Try to make sense of the cat staring back at you from the street. It’s art, graffiti, vandalism. It’s a sign of the times and the public canvas of a local artist.
Meet your neighborhood cat, Re-run.
A calling card in plain sight Re-run’s signature cat stands out among the blocks of letters and gang tags. Re-run’s work gets notice, because it’s cartoon art and it’s non-threatening. Only on private property, and defacing local businesses.
The cat poses an interesting question to people who complain about graffiti: Do you hate graffiti or art in general? Where do the two separate and why is this artist going through all the trouble?
Re-run calls North East Los Angeles home. He has an Instagram. This interview was conducted via email over the course of one week. I don’t know Re-run personally, but the way his work seems to find its way into my everyday peripheral makes me think that he’s around the corner.
* Why’d you choose a cat as your tag?
Re-run: I chose the cat because they come easy to me to draw and I’m not so great at my letters at the time. Also cats are amazing creatures.
* Los Angeles allows murals now. Does that take away from the community of artists hitting up walls? This person gets to put their art up legally, but you might not be able to do that, so they get to white wash your stuff.
Re-run: Eh. It doesn’t bother me so much, because I like doing it illegally. It has more of a sense of a voice in the streets and every week there could be a new message.
* Do you want to make a living as an artist later on in life? Are you going to go to art school?
Re-run: Yeah, I would like to make my art into a career. Thats like my dream. School? I don’t even know, I’m still thinking about it.
* What do you think of Banksy?
Re-run: He’s cool. Not one of my favorite artists. But cool work. Respect the guy.
* How has the changing Highland Park impacted you?
Re-run: It didn’t really impact me so much. But the streets seem more safe.
* You get around. I’ve seen your work in just about every corner of the neighborhood. Are you ever afraid of getting caught?
Re-run: Afraid of getting caught? Eh. Yes and no. But who likes going to jail?… I try not to think of it, because I’m not doing anything wrong. I’m not hurting anyone it’s just art and art is what I love doing.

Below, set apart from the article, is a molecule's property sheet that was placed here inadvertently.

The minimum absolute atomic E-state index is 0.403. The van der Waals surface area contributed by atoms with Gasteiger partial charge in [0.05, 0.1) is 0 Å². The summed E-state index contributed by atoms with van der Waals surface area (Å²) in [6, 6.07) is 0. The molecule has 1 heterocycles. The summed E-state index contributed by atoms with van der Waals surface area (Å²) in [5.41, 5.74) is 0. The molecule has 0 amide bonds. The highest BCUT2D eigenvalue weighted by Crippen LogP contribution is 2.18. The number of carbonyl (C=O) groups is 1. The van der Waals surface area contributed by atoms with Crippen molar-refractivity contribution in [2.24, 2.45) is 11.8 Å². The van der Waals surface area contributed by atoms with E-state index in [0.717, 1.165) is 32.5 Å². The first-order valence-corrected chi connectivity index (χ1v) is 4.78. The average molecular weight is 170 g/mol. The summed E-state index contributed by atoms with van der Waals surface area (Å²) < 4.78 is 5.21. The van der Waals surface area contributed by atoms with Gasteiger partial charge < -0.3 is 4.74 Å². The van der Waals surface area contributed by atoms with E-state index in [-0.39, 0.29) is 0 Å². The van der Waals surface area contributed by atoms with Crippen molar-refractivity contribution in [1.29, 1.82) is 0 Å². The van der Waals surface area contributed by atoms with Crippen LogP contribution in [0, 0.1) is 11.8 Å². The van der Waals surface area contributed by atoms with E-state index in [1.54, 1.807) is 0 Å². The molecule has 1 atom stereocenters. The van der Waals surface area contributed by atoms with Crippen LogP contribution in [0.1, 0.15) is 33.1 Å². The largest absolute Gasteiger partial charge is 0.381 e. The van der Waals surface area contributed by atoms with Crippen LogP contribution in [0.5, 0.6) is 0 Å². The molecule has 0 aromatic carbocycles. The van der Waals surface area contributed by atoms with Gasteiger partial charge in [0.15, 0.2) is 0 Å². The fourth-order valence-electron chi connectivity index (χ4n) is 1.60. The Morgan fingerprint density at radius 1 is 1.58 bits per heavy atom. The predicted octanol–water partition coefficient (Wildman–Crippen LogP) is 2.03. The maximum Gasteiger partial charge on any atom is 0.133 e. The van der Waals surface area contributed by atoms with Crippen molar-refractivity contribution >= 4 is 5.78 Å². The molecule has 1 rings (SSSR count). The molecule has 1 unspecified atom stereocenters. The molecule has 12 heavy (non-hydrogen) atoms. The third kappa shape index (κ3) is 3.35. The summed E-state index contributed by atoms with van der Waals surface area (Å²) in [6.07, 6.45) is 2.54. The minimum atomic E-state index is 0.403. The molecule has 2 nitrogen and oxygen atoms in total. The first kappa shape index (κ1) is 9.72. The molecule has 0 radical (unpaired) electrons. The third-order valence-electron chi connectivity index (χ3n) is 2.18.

* What goes through your head before you slap a tag? Are you thinking about placement, visibility or is it just a whatever type of thing?
Re-run: When I put up a tag or slap I look for visibility for the cars and people to see. Sometimes I’ll just go around anywhere and post up on a boring day.
* With your art being out in public everyone gets a chance to be your critic. What have you heard of your art from other people?
Re-run: Well I haven’t heard anything bad so that’s good. The feedback I get back is very positive. They love the cat and it motivates me to paint the streets.
* There are the taggers who simply tag for crews and then there are those who paint toons. Do you consider those two people the same type of tagger?
Re-run: Yeah, I consider the two the same type of tagger. But some of them do it for different reasons fame or for the art.
* How has the gang violence changed since you started painting the cat?
Re-run: The gang violence is chilled but still around, like I’ve been chased by a few gang members and hit upped also. I’ve heard it was worse at one time not so much now.
* You painted a memorial for your mom. Did you do anything else to honor her?
Re-run: Well my mom always wanted me to finish school. So that’s what I’m doing. I know that would make her very happy. And also painting, getting better, trying to make a name for myself in the art world.
* You mentioned creating a message with your art. What do you think the cat represents to you?
Re-run: The cat I think represents me inna way and also it tells the people I’m here in the community. I’m not just another ant in the ant hole. I try to be different leave a piece of me to the public.